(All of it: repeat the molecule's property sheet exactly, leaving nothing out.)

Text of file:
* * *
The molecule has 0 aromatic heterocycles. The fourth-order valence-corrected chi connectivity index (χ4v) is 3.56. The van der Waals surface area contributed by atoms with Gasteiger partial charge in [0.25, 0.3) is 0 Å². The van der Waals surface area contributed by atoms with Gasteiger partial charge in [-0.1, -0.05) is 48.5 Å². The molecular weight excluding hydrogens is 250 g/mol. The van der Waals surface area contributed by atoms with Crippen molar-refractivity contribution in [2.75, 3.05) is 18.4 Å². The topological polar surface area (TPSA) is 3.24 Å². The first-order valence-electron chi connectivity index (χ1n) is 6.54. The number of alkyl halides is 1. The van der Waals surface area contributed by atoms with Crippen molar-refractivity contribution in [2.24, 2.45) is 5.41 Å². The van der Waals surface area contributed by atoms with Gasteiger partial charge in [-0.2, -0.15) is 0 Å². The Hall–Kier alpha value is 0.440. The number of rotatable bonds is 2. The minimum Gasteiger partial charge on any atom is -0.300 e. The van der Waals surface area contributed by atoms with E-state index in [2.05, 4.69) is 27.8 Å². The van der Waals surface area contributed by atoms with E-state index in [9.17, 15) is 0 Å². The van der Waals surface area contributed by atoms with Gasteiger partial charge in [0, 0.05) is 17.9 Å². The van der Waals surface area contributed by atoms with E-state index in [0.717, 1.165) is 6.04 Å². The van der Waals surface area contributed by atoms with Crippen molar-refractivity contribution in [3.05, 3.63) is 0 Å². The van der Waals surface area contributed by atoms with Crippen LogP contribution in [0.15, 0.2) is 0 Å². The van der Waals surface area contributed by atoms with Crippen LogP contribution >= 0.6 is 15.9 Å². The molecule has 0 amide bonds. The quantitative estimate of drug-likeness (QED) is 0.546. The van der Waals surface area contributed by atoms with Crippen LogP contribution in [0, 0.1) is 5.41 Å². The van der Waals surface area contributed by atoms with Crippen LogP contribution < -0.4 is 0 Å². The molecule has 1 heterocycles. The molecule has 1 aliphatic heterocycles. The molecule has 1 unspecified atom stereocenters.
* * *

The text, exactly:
The molecule has 0 aromatic heterocycles. The fourth-order valence-corrected chi connectivity index (χ4v) is 3.56. The van der Waals surface area contributed by atoms with Gasteiger partial charge in [0.25, 0.3) is 0 Å². The van der Waals surface area contributed by atoms with Gasteiger partial charge in [-0.1, -0.05) is 48.5 Å². The molecular weight excluding hydrogens is 250 g/mol. The van der Waals surface area contributed by atoms with Crippen molar-refractivity contribution in [2.75, 3.05) is 18.4 Å². The topological polar surface area (TPSA) is 3.24 Å². The first-order valence-electron chi connectivity index (χ1n) is 6.54. The number of alkyl halides is 1. The van der Waals surface area contributed by atoms with Crippen molar-refractivity contribution in [2.24, 2.45) is 5.41 Å². The van der Waals surface area contributed by atoms with Gasteiger partial charge in [-0.2, -0.15) is 0 Å². The Hall–Kier alpha value is 0.440. The number of rotatable bonds is 2. The minimum Gasteiger partial charge on any atom is -0.300 e. The van der Waals surface area contributed by atoms with E-state index in [2.05, 4.69) is 27.8 Å². The van der Waals surface area contributed by atoms with E-state index in [9.17, 15) is 0 Å². The van der Waals surface area contributed by atoms with Gasteiger partial charge in [0, 0.05) is 17.9 Å². The van der Waals surface area contributed by atoms with E-state index in [0.717, 1.165) is 6.04 Å². The van der Waals surface area contributed by atoms with Crippen molar-refractivity contribution in [3.05, 3.63) is 0 Å². The van der Waals surface area contributed by atoms with Crippen LogP contribution in [0.15, 0.2) is 0 Å². The van der Waals surface area contributed by atoms with Crippen LogP contribution >= 0.6 is 15.9 Å². The molecule has 0 amide bonds. The quantitative estimate of drug-likeness (QED) is 0.546. The van der Waals surface area contributed by atoms with Crippen LogP contribution in [0, 0.1) is 5.41 Å². The van der Waals surface area contributed by atoms with Crippen LogP contribution < -0.4 is 0 Å². The molecule has 1 heterocycles. The molecule has 1 aliphatic heterocycles. The molecule has 1 unspecified atom stereocenters.